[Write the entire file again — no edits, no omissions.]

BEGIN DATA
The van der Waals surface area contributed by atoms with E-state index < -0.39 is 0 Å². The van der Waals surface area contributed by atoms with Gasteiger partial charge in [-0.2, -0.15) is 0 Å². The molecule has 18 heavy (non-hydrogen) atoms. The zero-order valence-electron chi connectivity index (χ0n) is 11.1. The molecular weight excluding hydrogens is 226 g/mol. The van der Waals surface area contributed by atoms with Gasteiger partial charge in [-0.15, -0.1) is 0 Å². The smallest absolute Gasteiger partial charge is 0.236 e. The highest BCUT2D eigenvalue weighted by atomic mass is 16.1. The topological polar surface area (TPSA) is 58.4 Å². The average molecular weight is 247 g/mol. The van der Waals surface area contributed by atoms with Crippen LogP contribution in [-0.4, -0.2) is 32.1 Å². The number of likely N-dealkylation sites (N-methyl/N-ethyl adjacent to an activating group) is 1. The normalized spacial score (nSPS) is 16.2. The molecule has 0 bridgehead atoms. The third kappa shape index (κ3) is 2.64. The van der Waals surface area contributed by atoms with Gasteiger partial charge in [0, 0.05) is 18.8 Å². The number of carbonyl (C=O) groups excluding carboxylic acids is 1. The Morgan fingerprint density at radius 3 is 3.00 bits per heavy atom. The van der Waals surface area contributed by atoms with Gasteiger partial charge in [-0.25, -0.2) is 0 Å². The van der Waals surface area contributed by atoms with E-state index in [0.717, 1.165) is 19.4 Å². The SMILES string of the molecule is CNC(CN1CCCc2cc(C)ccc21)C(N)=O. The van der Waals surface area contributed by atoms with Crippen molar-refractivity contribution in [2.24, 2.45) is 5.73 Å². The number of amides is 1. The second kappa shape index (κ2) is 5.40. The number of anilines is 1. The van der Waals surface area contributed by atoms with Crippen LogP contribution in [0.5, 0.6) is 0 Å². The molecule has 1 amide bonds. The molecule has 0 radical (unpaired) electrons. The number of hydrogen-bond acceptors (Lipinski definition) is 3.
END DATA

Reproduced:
The van der Waals surface area contributed by atoms with E-state index < -0.39 is 0 Å². The van der Waals surface area contributed by atoms with Gasteiger partial charge in [-0.2, -0.15) is 0 Å². The molecule has 18 heavy (non-hydrogen) atoms. The zero-order valence-electron chi connectivity index (χ0n) is 11.1. The molecular weight excluding hydrogens is 226 g/mol. The van der Waals surface area contributed by atoms with Gasteiger partial charge in [-0.15, -0.1) is 0 Å². The smallest absolute Gasteiger partial charge is 0.236 e. The highest BCUT2D eigenvalue weighted by atomic mass is 16.1. The topological polar surface area (TPSA) is 58.4 Å². The average molecular weight is 247 g/mol. The van der Waals surface area contributed by atoms with Crippen LogP contribution in [-0.4, -0.2) is 32.1 Å². The number of likely N-dealkylation sites (N-methyl/N-ethyl adjacent to an activating group) is 1. The normalized spacial score (nSPS) is 16.2. The molecule has 0 bridgehead atoms. The third kappa shape index (κ3) is 2.64. The van der Waals surface area contributed by atoms with Gasteiger partial charge in [0, 0.05) is 18.8 Å². The number of carbonyl (C=O) groups excluding carboxylic acids is 1. The Morgan fingerprint density at radius 3 is 3.00 bits per heavy atom. The van der Waals surface area contributed by atoms with Gasteiger partial charge in [-0.25, -0.2) is 0 Å². The van der Waals surface area contributed by atoms with E-state index in [0.717, 1.165) is 19.4 Å². The SMILES string of the molecule is CNC(CN1CCCc2cc(C)ccc21)C(N)=O. The van der Waals surface area contributed by atoms with Crippen molar-refractivity contribution in [2.24, 2.45) is 5.73 Å². The number of amides is 1. The second kappa shape index (κ2) is 5.40. The number of anilines is 1. The van der Waals surface area contributed by atoms with Crippen LogP contribution in [0.5, 0.6) is 0 Å². The molecule has 1 amide bonds. The molecule has 0 radical (unpaired) electrons. The number of hydrogen-bond acceptors (Lipinski definition) is 3.